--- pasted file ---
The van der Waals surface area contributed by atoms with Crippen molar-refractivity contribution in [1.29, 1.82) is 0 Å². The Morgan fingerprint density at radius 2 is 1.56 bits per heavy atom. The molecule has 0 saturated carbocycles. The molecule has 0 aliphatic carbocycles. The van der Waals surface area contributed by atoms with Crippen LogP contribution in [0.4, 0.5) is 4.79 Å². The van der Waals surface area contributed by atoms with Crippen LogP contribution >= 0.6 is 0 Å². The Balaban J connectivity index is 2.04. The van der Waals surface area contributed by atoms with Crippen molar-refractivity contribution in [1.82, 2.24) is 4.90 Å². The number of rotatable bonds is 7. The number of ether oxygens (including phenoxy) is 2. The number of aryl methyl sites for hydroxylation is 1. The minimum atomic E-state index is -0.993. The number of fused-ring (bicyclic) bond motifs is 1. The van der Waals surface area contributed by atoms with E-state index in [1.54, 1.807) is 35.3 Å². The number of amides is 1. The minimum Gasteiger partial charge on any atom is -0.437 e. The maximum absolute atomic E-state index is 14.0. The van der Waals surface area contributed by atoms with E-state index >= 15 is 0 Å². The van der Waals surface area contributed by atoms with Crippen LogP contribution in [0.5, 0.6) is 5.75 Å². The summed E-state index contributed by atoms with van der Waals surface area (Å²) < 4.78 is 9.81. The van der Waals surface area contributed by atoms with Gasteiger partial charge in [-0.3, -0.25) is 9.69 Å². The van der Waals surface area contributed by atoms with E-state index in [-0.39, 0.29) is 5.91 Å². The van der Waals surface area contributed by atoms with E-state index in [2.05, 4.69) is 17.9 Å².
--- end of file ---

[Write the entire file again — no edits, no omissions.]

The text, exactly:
The van der Waals surface area contributed by atoms with Crippen molar-refractivity contribution in [1.29, 1.82) is 0 Å². The Morgan fingerprint density at radius 2 is 1.56 bits per heavy atom. The molecule has 0 saturated carbocycles. The molecule has 0 aliphatic carbocycles. The van der Waals surface area contributed by atoms with Crippen LogP contribution in [0.4, 0.5) is 4.79 Å². The van der Waals surface area contributed by atoms with Crippen LogP contribution >= 0.6 is 0 Å². The Balaban J connectivity index is 2.04. The van der Waals surface area contributed by atoms with Crippen molar-refractivity contribution in [1.82, 2.24) is 4.90 Å². The number of rotatable bonds is 7. The number of ether oxygens (including phenoxy) is 2. The number of aryl methyl sites for hydroxylation is 1. The minimum atomic E-state index is -0.993. The number of fused-ring (bicyclic) bond motifs is 1. The van der Waals surface area contributed by atoms with E-state index in [1.54, 1.807) is 35.3 Å². The number of amides is 1. The minimum Gasteiger partial charge on any atom is -0.437 e. The maximum absolute atomic E-state index is 14.0. The van der Waals surface area contributed by atoms with E-state index >= 15 is 0 Å². The van der Waals surface area contributed by atoms with Crippen LogP contribution in [0.5, 0.6) is 5.75 Å². The summed E-state index contributed by atoms with van der Waals surface area (Å²) < 4.78 is 9.81. The van der Waals surface area contributed by atoms with Gasteiger partial charge in [-0.3, -0.25) is 9.69 Å². The van der Waals surface area contributed by atoms with E-state index in [-0.39, 0.29) is 5.91 Å². The van der Waals surface area contributed by atoms with E-state index in [2.05, 4.69) is 17.9 Å².